Another strategic move of the government was to declare 5 per cent reservation for Muslims in education and employment. The swing in Muslim votes in the Congress' favour was evident.

Refusing to come to terms with the verdict, Chandrababu Naidu attributed his party's rout to rigging and "goondaism" by the ruling Congress as well as ignorance among urban voters in using electronic voting machines. But this did not detract from the fact that the Congress had scored the biggest ever victory in the municipal elections since the TDP's landslide win in 1983.

As much as the election results were a blow to the TDP, they gave a ruder jolt to the TRS. In the run-up to the municipal elections, the TRS had unleashed a shrill campaign against the Congress. More specifically, it targeted the Chief Minister for speaking against the "vivisection of States" and for his reported statement, which he denied, that the TRS had links with the Maoists. TRS leader and Union Minister of State for Rural Development A. Narendra, even talked about shedding blood and ended up facing a spate of legal notices.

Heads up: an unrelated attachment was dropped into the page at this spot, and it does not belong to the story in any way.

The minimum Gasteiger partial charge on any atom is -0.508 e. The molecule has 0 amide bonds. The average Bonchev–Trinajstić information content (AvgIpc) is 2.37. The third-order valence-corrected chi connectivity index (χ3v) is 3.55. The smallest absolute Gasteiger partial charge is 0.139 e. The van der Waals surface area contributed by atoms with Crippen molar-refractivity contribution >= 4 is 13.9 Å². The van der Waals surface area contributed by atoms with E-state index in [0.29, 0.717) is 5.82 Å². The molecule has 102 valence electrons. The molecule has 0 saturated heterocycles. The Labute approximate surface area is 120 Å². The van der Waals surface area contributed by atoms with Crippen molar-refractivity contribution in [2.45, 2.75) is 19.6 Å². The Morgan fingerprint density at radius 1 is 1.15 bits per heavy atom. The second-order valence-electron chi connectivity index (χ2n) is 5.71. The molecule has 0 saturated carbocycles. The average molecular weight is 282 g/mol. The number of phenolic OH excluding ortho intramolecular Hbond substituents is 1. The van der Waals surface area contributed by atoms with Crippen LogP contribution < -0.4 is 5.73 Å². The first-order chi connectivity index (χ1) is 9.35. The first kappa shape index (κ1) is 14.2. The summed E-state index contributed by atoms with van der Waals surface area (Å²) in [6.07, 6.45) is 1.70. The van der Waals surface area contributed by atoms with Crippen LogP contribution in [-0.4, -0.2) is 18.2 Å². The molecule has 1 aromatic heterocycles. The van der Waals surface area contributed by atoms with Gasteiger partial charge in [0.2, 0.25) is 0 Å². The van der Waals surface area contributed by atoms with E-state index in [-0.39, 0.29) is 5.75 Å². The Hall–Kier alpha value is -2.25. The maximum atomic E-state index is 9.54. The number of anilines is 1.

Having quit the State Cabinet, the over-confident TRS decided against allying with the Congress. This bravado did not yield results. The party's vote share plummeted from 6.7 per cent to 3.4 per cent. The TRS ended up as the largest single party in just two out of 31 municipalities and bagged only 84 out of the 1,085 civic constituencies in Telangana. Narendra drew heavy flak from party MLAs for antagonising the voters with his inflammatory language.

Dumped by the TDP, the BJP also fought the election without an alliance. It could win only 86 seats out of a total of 3,500 in the State. The BJP's best performance was nine out of 23 wards in Narayanpet municipality in Mahabubnagar district. In the process, whatever illusions the TRS and the BJP had about their major alliance partners having benefited from any association with them in the previous elections were shattered.